Satchmo's Mom Mayann
The great jazz trumpeter Louie “Satchmo” Armstrong referred to his mother Mary Albert (1886–1942) as “Mayann.” According to him she was a great cook who for little money could whip up a meal that could make your mouth water just smelling it. Born in 1901 into poverty, Satchmo lived on and off with his mother do to the family’s precarious financial situation. Like a lot of poor African American women in New Orleans Armstrong’s mother, in his words, worked hard as a domestic in “white folk’s yards, washing, ironing and taking care of the white kids,” to feed her family. He proudly remembers how is mother Mayann “could work miracles” at the grocery store in his neighborhood. “She went to Zatteran’s grocery, and bought a pound of red beans, a pound of rice, a big slice of fat back [salt pork bacon that contained more fat than meat] and a big red onion,” recalls Satchmo. “At Stahle’s bakery she got two loaves of stale bread for a nickel.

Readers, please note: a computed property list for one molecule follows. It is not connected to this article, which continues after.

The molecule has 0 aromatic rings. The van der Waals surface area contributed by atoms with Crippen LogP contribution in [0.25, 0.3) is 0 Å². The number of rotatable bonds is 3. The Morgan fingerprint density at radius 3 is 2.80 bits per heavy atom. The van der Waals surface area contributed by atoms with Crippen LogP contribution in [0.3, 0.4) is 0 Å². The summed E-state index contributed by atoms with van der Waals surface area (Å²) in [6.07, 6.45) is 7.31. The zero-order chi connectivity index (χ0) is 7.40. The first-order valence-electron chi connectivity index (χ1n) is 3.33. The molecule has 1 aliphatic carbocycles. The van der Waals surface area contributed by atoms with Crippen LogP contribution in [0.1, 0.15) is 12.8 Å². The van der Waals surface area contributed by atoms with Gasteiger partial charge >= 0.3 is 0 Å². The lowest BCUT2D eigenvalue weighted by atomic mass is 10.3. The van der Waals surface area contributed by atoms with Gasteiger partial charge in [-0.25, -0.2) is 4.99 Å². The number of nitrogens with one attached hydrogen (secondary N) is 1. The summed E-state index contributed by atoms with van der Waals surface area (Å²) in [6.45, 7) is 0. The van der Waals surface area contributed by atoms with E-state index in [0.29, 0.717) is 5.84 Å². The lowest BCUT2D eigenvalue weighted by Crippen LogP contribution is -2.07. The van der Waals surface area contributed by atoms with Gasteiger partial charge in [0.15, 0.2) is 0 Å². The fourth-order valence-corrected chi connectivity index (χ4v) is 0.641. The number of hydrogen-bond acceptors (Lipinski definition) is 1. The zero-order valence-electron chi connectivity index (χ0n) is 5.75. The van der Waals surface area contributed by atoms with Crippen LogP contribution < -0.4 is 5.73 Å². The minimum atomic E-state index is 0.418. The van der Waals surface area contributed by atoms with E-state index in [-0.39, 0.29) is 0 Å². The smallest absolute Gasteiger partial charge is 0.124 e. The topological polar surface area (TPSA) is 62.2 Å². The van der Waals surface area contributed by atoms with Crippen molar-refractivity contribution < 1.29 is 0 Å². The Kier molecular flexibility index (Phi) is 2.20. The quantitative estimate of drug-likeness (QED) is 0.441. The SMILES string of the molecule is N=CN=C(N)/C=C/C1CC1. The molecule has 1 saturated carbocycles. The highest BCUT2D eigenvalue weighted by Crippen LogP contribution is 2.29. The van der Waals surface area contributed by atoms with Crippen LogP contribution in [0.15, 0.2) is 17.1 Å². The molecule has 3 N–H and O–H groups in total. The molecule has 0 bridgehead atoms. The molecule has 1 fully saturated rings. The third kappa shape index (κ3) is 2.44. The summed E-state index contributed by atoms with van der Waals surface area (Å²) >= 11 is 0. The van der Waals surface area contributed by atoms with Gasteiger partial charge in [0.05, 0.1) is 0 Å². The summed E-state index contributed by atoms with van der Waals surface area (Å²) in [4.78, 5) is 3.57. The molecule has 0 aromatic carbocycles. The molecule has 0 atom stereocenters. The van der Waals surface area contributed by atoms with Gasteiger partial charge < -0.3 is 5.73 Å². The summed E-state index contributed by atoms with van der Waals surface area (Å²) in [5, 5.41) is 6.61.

She boiled this jive down to a gravy, and . . . we would smell her pot almost a block away. Mayann could really cook” after “two encores” of red beans and rice, “I had to get up from the table for fear I would hurt myself.”